?..Also, for those LA's in the northeast, how do you manage the winters?
Is living onboard in the winter a real challenge?.
I've not done it, but know many who have. My slip neighbor did so last season for the first time.
Elements: you want to keep the snow and ice off your decks, so shrink wrapping or a custom cover are necessary, IMO. They definitely have a greenhouse affect and you'll be in shorts and t shirts in the cockpit on sunny days.
Heating: lots of options. None are really a good idea to leave on while you're away. So what keep things from freezing while you're not aboard? Some take their chances, some burn.
Sewage: some marinas provide no accommodation, so you'll always go ashore. A real PITA. Other bring a pump to you on a fixed schedule. This often requires that you route a hose from you pump out fitting to a place they can access,,whether you are there or not. My neighbor described how his slipped off once. Your imagination will suffice.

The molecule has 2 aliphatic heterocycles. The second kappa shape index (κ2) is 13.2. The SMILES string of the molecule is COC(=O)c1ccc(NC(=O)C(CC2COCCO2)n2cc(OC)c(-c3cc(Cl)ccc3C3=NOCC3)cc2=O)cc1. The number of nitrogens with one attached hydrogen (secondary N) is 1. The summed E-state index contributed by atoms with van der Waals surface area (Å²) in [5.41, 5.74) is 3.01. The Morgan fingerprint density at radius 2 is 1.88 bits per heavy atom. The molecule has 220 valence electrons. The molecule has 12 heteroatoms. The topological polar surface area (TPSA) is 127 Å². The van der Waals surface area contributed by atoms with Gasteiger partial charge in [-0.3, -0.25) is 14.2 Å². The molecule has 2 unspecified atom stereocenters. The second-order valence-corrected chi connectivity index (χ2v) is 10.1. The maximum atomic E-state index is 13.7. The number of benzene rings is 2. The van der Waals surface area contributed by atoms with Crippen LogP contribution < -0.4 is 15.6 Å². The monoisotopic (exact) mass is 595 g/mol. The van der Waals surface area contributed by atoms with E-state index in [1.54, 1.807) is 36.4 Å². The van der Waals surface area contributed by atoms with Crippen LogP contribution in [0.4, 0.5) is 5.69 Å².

Fresh water: your probably going to hump it in jugs from shoreside, otherwise, go, without. The good news is, your storage tanks probably won't freeze, depending on water temps. At least they have enough mass to take a while and you'll likely be back with the heat in by then. It's your fresh water lines that may run near your hull that are in danger.
Finally, the biggie....... CONDENSATION: your boat will naturally be closed up with little air exchange. Everything from you exhaling, cooking, any flame, all produce enormous water vapor. That finds places to hide and mildew can be rampant.
If I were to live aboard in winter, I would absolutely, positively, mandatorily have a dehumidifier running 24/7. Hey, you could capture the condensate and use it to clean dishes.